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1000s of 'mortgage prisoner' landlords still need help, says Martin Lewis

lse martin lewis

Mortgage prisoners - many of them landlords - should be offered free financial advice and interest-free equity loans from the government to prevent them from losing their properties, a new study suggests.

About 195,000 households are still trapped in expensive variable-rate mortgage products, mostly loans that were taken out before the financial crisis of 2007/08.

These mortgage prisoners borrowed from lenders such as Northern Rock and Bradford & Bingley who went under during the crisis, and whose closed book loans were sold to investment firms that don’t offer mortgage products.

While the borrowers can’t move to a better mortgage with their lender, many find it difficult or impossible to take out new loans with active lenders because they don’t fit the criteria of a viable borrower; they can’t, or don’t know how to, meet current affordability tests for new loans.

It’s estimated that prisoners could now be paying rates as high as 8% on their home loans.

An LSE study into mortgage prisoners, backed by Martin Lewis of MoneySavingExpert, explains that the cost in human terms is high.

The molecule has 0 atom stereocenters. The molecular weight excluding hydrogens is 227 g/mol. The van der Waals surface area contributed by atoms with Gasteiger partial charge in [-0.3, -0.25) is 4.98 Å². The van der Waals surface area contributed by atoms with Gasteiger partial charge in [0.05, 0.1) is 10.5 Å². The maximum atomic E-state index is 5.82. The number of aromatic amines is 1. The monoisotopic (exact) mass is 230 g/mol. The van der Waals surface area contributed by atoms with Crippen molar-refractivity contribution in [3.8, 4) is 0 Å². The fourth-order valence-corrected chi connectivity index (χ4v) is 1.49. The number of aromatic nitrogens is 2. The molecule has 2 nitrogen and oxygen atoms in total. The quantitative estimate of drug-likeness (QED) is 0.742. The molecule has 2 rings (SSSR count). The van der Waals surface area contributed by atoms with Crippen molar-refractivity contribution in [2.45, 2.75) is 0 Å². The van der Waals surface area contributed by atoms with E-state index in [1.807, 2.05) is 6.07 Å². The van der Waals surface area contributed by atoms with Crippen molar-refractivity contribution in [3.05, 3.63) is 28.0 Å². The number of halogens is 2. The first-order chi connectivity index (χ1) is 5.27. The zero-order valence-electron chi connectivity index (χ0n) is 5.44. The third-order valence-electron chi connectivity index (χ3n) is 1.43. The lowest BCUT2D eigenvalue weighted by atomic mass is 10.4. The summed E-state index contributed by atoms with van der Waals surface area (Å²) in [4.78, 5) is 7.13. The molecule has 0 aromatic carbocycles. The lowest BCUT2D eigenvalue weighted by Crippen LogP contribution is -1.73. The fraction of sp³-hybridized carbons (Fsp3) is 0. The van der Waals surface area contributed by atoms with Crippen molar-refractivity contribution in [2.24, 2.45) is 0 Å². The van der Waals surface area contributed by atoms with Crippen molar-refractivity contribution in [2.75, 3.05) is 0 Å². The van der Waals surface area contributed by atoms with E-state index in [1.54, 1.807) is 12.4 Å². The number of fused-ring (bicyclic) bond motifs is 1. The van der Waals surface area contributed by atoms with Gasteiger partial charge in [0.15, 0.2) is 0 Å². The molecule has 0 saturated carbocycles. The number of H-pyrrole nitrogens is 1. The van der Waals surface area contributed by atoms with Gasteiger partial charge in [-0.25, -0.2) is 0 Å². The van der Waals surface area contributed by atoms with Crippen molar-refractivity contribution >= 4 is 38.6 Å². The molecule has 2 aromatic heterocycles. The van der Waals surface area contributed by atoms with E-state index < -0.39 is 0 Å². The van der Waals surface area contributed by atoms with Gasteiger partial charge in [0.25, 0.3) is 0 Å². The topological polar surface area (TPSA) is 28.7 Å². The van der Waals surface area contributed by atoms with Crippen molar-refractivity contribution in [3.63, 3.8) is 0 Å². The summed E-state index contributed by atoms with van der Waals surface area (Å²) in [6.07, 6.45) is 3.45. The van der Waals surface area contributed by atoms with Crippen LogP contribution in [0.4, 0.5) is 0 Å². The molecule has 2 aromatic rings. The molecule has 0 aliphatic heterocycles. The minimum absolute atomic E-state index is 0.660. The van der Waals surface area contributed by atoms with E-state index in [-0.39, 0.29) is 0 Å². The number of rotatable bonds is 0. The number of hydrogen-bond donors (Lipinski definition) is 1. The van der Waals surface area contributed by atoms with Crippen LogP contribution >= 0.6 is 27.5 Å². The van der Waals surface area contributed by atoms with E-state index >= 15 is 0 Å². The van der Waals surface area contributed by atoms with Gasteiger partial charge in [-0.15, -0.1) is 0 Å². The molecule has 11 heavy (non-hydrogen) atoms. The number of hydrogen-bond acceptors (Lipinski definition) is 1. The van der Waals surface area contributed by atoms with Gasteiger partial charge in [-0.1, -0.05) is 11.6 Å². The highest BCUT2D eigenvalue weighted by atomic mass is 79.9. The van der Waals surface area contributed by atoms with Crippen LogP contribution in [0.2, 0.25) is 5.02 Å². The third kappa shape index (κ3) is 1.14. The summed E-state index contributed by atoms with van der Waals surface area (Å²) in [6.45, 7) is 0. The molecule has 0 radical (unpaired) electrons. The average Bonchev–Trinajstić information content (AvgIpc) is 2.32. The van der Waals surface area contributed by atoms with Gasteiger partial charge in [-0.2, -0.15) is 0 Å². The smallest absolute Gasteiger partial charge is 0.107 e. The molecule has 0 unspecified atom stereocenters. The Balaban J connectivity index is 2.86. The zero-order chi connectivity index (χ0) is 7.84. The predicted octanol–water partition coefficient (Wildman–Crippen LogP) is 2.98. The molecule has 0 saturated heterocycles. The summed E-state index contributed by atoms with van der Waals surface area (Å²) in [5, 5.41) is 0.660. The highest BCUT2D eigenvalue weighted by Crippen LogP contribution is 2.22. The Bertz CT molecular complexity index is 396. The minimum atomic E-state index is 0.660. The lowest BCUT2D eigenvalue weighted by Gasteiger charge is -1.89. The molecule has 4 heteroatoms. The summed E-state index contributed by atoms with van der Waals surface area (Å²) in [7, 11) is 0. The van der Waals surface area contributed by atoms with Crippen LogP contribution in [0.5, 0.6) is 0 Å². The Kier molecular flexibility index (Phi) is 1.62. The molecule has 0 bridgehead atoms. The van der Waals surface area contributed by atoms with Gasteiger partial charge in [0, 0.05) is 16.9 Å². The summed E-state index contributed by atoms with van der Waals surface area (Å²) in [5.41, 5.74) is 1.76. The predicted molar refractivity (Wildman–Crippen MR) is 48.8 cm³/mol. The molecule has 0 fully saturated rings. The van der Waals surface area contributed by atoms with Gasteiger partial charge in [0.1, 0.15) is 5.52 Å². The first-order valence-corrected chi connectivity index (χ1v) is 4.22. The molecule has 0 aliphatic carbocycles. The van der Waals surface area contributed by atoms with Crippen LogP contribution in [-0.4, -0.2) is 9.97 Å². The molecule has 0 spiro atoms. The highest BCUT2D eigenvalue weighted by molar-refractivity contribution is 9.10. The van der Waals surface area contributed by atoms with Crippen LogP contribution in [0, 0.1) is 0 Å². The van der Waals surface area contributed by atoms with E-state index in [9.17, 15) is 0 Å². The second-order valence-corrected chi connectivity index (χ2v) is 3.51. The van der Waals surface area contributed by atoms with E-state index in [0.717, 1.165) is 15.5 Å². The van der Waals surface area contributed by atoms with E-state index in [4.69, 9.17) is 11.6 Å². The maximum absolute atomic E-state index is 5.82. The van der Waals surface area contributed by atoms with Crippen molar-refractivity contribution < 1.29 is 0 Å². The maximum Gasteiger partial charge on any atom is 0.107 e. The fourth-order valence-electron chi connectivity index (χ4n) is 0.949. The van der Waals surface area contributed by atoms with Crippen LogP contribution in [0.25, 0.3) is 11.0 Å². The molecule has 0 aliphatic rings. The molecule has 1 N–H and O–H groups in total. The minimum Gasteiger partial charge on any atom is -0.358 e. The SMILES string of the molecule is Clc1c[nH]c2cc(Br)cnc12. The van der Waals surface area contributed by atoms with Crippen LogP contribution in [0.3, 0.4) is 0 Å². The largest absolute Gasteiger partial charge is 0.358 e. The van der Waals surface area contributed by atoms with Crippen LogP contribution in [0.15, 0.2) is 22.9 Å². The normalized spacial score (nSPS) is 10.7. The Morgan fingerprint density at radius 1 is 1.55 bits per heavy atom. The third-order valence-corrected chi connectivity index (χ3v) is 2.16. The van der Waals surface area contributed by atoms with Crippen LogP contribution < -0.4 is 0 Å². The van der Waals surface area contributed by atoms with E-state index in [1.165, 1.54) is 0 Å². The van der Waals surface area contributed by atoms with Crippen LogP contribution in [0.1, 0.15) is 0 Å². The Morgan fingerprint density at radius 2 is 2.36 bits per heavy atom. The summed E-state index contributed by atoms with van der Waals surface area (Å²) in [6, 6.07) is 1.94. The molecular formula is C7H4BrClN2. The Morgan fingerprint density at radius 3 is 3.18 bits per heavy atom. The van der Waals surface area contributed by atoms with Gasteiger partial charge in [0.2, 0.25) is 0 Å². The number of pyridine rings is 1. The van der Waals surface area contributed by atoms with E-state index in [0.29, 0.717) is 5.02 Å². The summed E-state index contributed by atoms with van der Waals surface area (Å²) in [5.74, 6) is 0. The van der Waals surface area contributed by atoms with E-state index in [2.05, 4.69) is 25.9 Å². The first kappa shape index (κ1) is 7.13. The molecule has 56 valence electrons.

“Borrowers face financial pressures that affect their health, and the current economic context means that without help, an increasing number will likely lose their homes,” it says.

“Those households who are still prisoners are the victims of circumstances that were not of their own making.”

Dramatically

The situation facing these mortgage prisoners has become dramatically more difficult, according to the report, whose authors suggest providing free comprehensive financial advice to all 195,000 closed book borrowers, and interest-free equity loans to clear the unsecured element of Northern Rock’s Together mortgage.

The government could offer an equity loan for a maximum of 40% of the value of the property in London and 20% elsewhere – similar to Help to Buy.

It adds: “These will hopefully enable a majority of prisoner households to make progress towards returning to the mainstream and active mortgage market.”

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